Endpoint Security , Fraud Management & Cybercrime , Fraud Risk Management

One Malicious Link Unlocks Alexa's Voice History

Amazon Has Patched the Issues, Says Demo Video Is Misleading
One Malicious Link Unlocks Alexa's Voice History
Source: Wikipedia

Researchers at the security firm Check Point developed a one-click attack against Amazon’s popular voice-controlled assistant Alexa that could have revealed a user’s voice history or personal information.

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Check Point says its research highlights “a weak point in what is a bridge to such IoT appliances,” a reference to the web application security issues it found. Amazon fixed the issues after it was notified in June.

“We fixed this issue soon after it was brought to our attention, and we continue to further strengthen our systems,” Amazon says. “We are not aware of any cases of this vulnerability being used against our customers or of any customer information being exposed.”

Amazon took issue with some parts of Check Point’s video demonstration, contending it was misleading. But Check Point says the findings show that “IoT devices are inherently vulnerable and still lack adequate security, which makes them attractive targets to threat actors.” (See: Hey Alexa. Is This My Voice Or a Recording?)

User Interaction Required

The attack requires a user to click on a malicious link, which is a barrier – albeit often a low one – to a successful attack. But the way in which the malicious link appears makes it unlikely that someone would suspect an ambush because it comes from one of Amazon’s own domains.

Check Point examined Alexa’s mobile application. Because Amazon uses certificate pinning to ensure the app only communicates with the authorized domain, Check Point used the Frida tool, which can bypass certificate pinning and allow inspection of plain-text traffic.

The security firm discovered that Amazon had made errors setting the Cross-Origin Resource Sharing policy, which determines what resources web applications can access at other domains or ports.

“While looking at the traffic of the application, we found that several requests made by the app had misconfigured the CORS policy, ultimately allowing the sending of Ajax requests from any other Amazon subdomain,” Check Point writes. “This could potentially have allowed attackers with code-injection capabilities on one Amazon subdomain to perform a cross domain attack on another Amazon subdomain.”

To demonstrate the attack, Check Point crafted a malicious link using the subdomain “track.amazon.com” asking what “skills” - small apps that enable some other kind of functionality - are installed on the victim’s Alexa. The cross-site scripting vulnerability in the subdomain allowed for capturing a victim’s cookies.

Amazon says Check Point’s demonstration video of its attack against Alexa is misleading.

The information is enough to send an Ajax request to skillsstore.amazon.com, which returns a CSRF token as well as a list of the skills attached to the Alexa account. Attackers can then either add or delete skills from the victim’s Alexa. The new skill can have an invocation phrase that matches a deleted skill, which means it will launch when the user says the right phrase.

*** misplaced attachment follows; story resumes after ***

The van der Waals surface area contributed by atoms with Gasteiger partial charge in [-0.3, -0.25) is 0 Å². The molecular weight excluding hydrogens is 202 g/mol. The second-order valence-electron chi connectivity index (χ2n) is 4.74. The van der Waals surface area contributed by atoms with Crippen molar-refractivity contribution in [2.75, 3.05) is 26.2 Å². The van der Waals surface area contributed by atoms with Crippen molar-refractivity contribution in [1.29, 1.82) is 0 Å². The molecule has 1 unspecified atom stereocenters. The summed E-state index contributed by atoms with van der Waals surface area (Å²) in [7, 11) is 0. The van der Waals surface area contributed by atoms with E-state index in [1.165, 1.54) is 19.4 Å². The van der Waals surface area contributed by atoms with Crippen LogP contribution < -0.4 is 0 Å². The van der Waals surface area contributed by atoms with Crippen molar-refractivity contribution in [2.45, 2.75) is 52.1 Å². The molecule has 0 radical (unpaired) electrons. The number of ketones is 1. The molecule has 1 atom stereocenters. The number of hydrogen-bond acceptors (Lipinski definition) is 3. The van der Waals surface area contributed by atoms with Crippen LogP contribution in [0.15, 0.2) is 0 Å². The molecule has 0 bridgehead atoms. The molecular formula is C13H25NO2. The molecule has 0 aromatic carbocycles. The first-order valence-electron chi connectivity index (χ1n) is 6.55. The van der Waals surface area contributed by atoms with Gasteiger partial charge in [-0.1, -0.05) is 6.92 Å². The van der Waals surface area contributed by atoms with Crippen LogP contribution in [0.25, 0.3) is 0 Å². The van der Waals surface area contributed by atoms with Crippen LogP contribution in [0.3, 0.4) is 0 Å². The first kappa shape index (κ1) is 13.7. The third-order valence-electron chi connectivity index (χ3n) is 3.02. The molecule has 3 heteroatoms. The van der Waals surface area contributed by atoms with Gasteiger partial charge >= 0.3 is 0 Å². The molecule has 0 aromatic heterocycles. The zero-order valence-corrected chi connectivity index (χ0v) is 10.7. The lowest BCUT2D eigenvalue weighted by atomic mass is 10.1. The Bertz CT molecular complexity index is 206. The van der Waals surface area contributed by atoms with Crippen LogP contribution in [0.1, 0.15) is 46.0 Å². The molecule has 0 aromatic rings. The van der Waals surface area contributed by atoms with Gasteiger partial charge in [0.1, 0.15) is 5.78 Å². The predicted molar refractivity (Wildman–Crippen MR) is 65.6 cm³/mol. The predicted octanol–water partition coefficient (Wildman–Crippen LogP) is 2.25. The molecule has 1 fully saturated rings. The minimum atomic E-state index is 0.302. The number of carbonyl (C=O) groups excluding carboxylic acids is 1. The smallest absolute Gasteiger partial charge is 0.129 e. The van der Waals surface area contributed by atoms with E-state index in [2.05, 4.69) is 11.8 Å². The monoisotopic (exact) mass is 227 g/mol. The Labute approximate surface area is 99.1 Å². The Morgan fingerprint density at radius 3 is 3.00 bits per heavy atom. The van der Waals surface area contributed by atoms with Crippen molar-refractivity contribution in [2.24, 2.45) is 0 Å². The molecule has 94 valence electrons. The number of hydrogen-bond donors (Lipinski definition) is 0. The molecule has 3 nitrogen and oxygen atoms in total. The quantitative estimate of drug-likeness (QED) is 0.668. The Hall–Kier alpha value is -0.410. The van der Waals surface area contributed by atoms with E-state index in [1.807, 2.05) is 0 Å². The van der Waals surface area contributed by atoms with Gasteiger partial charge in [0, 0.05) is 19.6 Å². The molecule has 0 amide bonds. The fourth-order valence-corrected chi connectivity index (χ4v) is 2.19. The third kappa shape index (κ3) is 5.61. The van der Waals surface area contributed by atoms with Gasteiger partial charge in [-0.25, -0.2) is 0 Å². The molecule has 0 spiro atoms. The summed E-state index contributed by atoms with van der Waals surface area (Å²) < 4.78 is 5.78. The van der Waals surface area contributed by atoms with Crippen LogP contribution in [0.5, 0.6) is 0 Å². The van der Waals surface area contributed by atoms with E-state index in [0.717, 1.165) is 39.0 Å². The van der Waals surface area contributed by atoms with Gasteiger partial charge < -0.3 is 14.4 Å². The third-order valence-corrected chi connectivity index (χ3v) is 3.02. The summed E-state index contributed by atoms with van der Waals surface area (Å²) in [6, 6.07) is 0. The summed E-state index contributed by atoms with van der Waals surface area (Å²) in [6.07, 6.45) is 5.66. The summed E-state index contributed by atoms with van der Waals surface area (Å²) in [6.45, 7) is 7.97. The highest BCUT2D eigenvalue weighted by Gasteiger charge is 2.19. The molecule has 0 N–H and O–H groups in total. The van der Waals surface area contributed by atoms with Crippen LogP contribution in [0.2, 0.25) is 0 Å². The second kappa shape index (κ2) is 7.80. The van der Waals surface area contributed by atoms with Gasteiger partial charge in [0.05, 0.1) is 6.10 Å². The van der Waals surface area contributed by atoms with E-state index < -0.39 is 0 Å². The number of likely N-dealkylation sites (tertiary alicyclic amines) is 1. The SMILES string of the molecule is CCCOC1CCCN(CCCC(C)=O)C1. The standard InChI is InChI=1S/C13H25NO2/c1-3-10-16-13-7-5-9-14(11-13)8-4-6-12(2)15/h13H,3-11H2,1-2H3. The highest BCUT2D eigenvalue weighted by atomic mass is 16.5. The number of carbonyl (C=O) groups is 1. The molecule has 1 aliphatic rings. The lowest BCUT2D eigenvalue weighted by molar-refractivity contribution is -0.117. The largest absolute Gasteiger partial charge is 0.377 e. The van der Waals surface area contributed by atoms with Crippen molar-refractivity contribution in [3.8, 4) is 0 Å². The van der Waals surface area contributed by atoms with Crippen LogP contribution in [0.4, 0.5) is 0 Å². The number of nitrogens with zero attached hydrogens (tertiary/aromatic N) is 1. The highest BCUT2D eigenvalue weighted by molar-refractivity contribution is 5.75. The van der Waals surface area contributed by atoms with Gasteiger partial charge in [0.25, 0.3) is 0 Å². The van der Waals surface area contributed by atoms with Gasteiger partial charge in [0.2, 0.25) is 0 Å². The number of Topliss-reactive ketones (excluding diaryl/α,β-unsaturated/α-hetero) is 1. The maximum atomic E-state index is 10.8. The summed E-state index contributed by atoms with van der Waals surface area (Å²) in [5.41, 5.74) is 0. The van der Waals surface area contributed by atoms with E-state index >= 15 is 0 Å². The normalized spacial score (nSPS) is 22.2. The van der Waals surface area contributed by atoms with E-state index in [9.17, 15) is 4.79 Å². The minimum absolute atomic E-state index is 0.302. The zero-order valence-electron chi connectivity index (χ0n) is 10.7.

In a demonstration video, Check Point shows how it could silently install a skill titled “Alexa, what’s my Flash Briefing” on a victim’s account. The skill purportedly delivers updates on Amazon Prime entertainment and shopping benefits. The video makes it appear that the app can then control a person’s home IoT devices, adjusting lights and shades.

But Amazon says that skill has actually never been published in its skill store, and it wouldn’t be possible to control a person’s home automation devices that way. Further, Amazon says it conducts security reviews to filter out malicious skills and dangerous ones are “blocked during certification or quickly deactivated.”

“So it’s less likely this part of what they demonstrated would succeed with an actual malicious skill,” Amazon says.

Researchers, however, have had success sneaking malicious skills or “actions,” which is how Google refers to such apps, onto the platforms. In December 2019, Security Research Labs showed how it was possible to sneak in apps that could be used to phish for sensitive data such as passwords.

Banking Data?

A successful attack could have other impacts, Check Point says. For example, it could be possible to get a record of a user's voice history with Alexa. Other types of queries could reveal personal information, such as usernames and phone numbers, but that depends on what types of skills are on the account, Check Point says.

Check Point also says some types of bank-related data could be revealed through a voice history, but Amazon disputes this. Banking information is redacted in Alexa’s responses, Amazon says.

But the security firm contends that “Amazon does not record your banking login credentials, but your interactions are recorded, and since we have access to the chat history, we can access the victim’s interaction with the bank skill and get their data history.”

About the Author

Jeremy Kirk

Jeremy Kirk

Executive Editor, Security and Technology, ISMG

Kirk was executive editor for security and technology for Information Security Media Group. Reporting from Sydney, Australia, he created "The Ransomware Files" podcast, which tells the harrowing stories of IT pros who have fought back against ransomware.

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